ICAN's MSW Fellowship brings community organizers from Israel, Palestine, Jordan, and Syria to pursue a Master's in Social Work at McGill University. Learn more

Each year our centers in Israel, Palestine, and Jordan empower over 120,000 people to access their rights. Learn more.

Our Fellows (2018-20) overcoming the challenges of living on different sides of Israel’s separation wall and meeting once a month to implement a collective project to raise awareness about social rights, the issues of housing demolition and the lack of informal education in an unrecognized Bedouin village. 

Our Management Committee from Israel, Palestine, Jordan and Canada met in Montreal in February 2019 to reflect on almost 25 years of sharing a vision of a more peaceful Middle East with  the purpose of strengthening our networks, taking stock of where the organization is, and exploring our collective future.

"The Bedouins in the Negev: Legal Pluralism, Indigenous Rights, and Social Justice in Practice", one of ICAN's panel discussions, moderated by Professor Shauna Van Praagh with panelists Dr. Morad Elsana and our very own Dr. Amal El-Sana critically exploring the questions of indigenous rights and land claims identifying the struggles faced by the unrecognized Bedouin villages in the Negev while highlighting their continued efforts in the pursuit of empowerment and equality for the Bedouin community.

On October 9th 2019, a delegation of rectors of Palestinian universities were invited by the Quebec government to visit McGill to discuss possible research collaboration. ICAN has a long standing partnership with the government of Quebec and Palestinian Universities and is only the unit at McGill directly collaborating on inter-university research with Palestinian universities.

ICAN - International Community Action Network

The power to effect change is in the hands of the people

ICAN is an international network of civil society leaders, researchers, community organizations and universities, working together to advance social justice and community development. We believe that social justice is the most reliable foundation for strong, healthy, and tolerant communities. Through a holistic approach combining research, education, training and policy change, ICAN works to strengthen civil society through local institutions and to promote access to justice by empowering communities and individuals to initiate practical actions.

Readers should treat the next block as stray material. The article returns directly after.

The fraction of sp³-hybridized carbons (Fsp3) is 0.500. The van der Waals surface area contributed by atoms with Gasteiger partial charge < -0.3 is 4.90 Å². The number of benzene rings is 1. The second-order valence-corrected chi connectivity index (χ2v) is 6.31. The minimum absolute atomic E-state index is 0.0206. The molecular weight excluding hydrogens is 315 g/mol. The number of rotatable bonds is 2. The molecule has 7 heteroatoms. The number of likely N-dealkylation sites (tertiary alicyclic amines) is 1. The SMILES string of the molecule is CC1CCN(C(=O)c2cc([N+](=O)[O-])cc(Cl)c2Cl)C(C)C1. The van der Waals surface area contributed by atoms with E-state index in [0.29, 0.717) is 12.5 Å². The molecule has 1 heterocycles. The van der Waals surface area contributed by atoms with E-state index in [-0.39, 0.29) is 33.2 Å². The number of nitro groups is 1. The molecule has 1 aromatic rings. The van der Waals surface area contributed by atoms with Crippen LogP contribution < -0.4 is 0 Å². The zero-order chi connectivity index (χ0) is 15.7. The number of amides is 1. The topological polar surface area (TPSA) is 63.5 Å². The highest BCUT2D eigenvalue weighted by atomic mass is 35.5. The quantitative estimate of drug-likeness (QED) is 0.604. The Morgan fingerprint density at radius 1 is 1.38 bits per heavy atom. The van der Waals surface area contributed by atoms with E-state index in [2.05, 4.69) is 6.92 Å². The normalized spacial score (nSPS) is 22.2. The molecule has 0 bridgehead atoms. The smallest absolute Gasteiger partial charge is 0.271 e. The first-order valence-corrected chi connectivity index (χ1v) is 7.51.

Built on a Canadian model, ICAN works in cooperation with Palestinian, Jordanian and Israeli institutional partners to promote the rule of law, equity, peace and civil society among disadvantaged groups in the Middle East. We place great emphasis on the empowerment of children, youth, minorities, and women, involving marginalized groups in processes that affect their lives. These efforts have created links between government and citizens, created opportunities for cooperation and sharing of expertise, and promoted a culture of peace in the region. 

Nablus Mobile Center

Fellows 2014-2016

RBCP guiding principles
RBCP guiding principles

Since 1993, ICAN has established 11 front-line rights-based practice community centres in some of the most disadvantaged areas of Palestine, Jordan and Israel. These ICAN centres provide basic human rights such as legal aid, education, housing, and more to over 120,000 people each year, implementing programs that engage, educate and empower the citizens most affected by conflict, economic hardship, and instability in the practice of their entitlements. Learn more about the centres.

The professional capacity to develop and manage these centres takes place through our flagship Master in Social Work Fellowship program at McGill University offered to leaders at the forefront of civil society. More than 65 alumni have trained in community organizing as part of our Fellowship. These Fellows continue to work at our centres and across the Middle East to promote regional rights-based civil society organizations and grassroots movements. Learn more about the Fellowship.

ICAN trains its Fellows in an approach called Rights-Based Community Practice (RBCP), developed at McGill University, in which Social Work and Law work together to promote the rule of law among people of diversity both within and between different social groups. RBCP is driven by the notion that the people within their own community are the best placed to know exactly what their community needs and how best to serve them and to identify communal issues for policy change.  Learn more about RBCP

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